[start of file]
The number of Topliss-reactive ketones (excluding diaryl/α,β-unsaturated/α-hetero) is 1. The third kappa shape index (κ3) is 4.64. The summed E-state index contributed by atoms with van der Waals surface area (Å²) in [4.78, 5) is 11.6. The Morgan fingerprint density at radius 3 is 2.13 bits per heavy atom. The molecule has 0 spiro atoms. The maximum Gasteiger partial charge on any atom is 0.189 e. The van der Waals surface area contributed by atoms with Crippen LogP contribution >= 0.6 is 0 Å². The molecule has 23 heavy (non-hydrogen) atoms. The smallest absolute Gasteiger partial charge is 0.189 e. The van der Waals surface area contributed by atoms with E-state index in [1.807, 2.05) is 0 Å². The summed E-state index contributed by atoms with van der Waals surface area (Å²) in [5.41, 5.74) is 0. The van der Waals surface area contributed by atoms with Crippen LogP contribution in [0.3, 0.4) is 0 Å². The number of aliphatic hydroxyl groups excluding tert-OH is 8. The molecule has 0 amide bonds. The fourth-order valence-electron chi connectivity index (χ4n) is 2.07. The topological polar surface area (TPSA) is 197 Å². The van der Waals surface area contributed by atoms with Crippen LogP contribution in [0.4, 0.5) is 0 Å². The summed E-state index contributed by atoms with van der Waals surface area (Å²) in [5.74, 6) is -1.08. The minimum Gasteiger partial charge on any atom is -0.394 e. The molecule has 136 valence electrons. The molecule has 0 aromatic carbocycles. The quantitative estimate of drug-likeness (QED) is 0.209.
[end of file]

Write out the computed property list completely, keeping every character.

The number of Topliss-reactive ketones (excluding diaryl/α,β-unsaturated/α-hetero) is 1. The third kappa shape index (κ3) is 4.64. The summed E-state index contributed by atoms with van der Waals surface area (Å²) in [4.78, 5) is 11.6. The Morgan fingerprint density at radius 3 is 2.13 bits per heavy atom. The molecule has 0 spiro atoms. The maximum Gasteiger partial charge on any atom is 0.189 e. The van der Waals surface area contributed by atoms with Crippen LogP contribution >= 0.6 is 0 Å². The molecule has 23 heavy (non-hydrogen) atoms. The smallest absolute Gasteiger partial charge is 0.189 e. The van der Waals surface area contributed by atoms with E-state index in [1.807, 2.05) is 0 Å². The summed E-state index contributed by atoms with van der Waals surface area (Å²) in [5.41, 5.74) is 0. The van der Waals surface area contributed by atoms with Crippen LogP contribution in [0.3, 0.4) is 0 Å². The number of aliphatic hydroxyl groups excluding tert-OH is 8. The molecule has 0 amide bonds. The fourth-order valence-electron chi connectivity index (χ4n) is 2.07. The topological polar surface area (TPSA) is 197 Å². The van der Waals surface area contributed by atoms with Crippen LogP contribution in [0.4, 0.5) is 0 Å². The summed E-state index contributed by atoms with van der Waals surface area (Å²) in [5.74, 6) is -1.08. The minimum Gasteiger partial charge on any atom is -0.394 e. The molecule has 136 valence electrons. The molecule has 0 aromatic carbocycles. The quantitative estimate of drug-likeness (QED) is 0.209.